Hib vaccine

Although the role of H. influenzae type b in OPSI in the new millennium is unclear, a single dose of H. influenzae type b protein conjugate vaccine is thought to be immunogenic in asplenic patients, and is recommended [15].

Meningococcal vaccine

Meningococcal vaccine is available in three forms, a monovalent protein–polysaccharide conjugate vaccine against C strains, a polysaccharide vaccine against serogroups A and C, or a quadrivalent vaccine containing A, C, Y and W135 polysaccharides. Although the role of meningococci in OPSI is not clearly established, the increased severity of disease suggests that the vaccine should be used. With the current prevalence of serogroup C and the advantages of protein conjugate vaccines, patients in Europe should receive this vaccine. Travel to areas where other serogroups of meningococci are prevalent is an indication for revaccination with the A, C, Y, W135 vaccine.

Influenza vaccine

Annual influenza vaccination is also recommended for asplenic individuals [15]. All of the vaccines listed above can be given together, if necessary.

Prophylactic antibiotics

In children with sickle cell disease, prophylactic penicillin conferred great protection against pneumococcal infections. Similar studies have not been carried out in splenectomized adults, and are unlikely ever to be conducted. Some guidelines advise prophylactic antibiotics for the first 3–5 years after splenectomy, but many data indicate that the risk of OPSI does not decline with time. However, long-term antibiotic therapy may be a risk factor for selection of resistant strains, and efficacy may be reduced by non-compliance. Thus the decision of whether to use prophylactic antibiotics or not depends largely on patient and physician preference. Penicillin would provide prophylaxis only against sensitive pneumococci, meningococci, and streptococci, but is suitable for adults at 500 mg daily or twice daily. Amoxicillin would be a preferred choice in children. Macrolides do not represent a suitable alternative of antibiotic resistance—for example, currently ∼12% of pneumococci in UK are resistant to macrolides. In penicillin-allergic individuals, alternatives are either co-trimoxazole or a fluoroquinolone with Gram-positive activity such as moxifloxacin.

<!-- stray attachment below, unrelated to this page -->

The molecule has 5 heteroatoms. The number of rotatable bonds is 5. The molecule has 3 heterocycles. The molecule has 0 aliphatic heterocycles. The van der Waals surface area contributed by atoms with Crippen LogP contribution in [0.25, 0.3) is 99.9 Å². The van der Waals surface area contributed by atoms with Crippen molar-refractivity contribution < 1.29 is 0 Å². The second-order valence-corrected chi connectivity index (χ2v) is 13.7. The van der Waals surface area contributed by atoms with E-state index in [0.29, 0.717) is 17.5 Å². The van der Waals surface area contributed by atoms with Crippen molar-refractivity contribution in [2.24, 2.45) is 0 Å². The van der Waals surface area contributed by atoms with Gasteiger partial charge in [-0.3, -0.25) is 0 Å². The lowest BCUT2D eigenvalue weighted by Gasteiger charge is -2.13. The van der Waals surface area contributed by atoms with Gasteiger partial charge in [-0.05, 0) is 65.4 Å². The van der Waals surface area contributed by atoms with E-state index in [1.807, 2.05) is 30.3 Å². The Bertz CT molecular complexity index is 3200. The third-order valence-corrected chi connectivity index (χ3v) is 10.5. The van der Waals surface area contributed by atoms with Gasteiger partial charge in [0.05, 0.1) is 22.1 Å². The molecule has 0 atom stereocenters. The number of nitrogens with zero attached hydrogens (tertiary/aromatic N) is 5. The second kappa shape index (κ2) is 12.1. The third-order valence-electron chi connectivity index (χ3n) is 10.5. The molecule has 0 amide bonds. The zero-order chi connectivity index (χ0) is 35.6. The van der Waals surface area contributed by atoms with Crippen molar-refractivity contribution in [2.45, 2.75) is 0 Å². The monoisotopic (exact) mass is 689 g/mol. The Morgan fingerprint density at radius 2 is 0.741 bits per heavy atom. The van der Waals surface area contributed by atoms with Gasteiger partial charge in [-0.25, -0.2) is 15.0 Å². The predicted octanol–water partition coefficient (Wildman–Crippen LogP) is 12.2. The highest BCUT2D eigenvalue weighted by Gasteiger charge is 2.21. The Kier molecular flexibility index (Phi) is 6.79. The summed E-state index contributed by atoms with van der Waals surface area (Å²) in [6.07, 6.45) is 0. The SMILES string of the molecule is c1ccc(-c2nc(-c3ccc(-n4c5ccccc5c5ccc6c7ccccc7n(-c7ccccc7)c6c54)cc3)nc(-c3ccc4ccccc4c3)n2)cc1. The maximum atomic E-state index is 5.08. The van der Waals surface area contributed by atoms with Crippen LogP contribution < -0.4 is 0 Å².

Stand-by antibiotics

Whether asplenic patients receive daily prophylaxis or not, they should be given a 5-day supply of stand-by antibiotics. Logical choices for an adult would be co-amoxiclav 625 mg 8-hourly or, for those with a history of a penicillin rash, cefuroxime 250 mg 12-hourly. For patients with serious penicillin allergy, a fluoroquinolone with Gram-positive activity such as moxifloxacin could be used. Where there is a high prevalence of penicillin-resistant pneumococci (MIC > 1 mg/L), linezolid 600 mg 12-hourly would be suitable. Stand-by antibiotics will need to be replaced if their shelf-life expires, and patients can greatly extend the shelf-life by storing them in the household refrigerator at ∼4 °C.

To ensure that they are used correctly, the antibiotics should be accompanied by clear written instructions.

‘If you become suddenly unwell with a high temperature, shivering or shaking, and feel dizzy or faint, you should immediately take a dose of your stand-by antibiotic’.

‘Contact your own doctor at once’.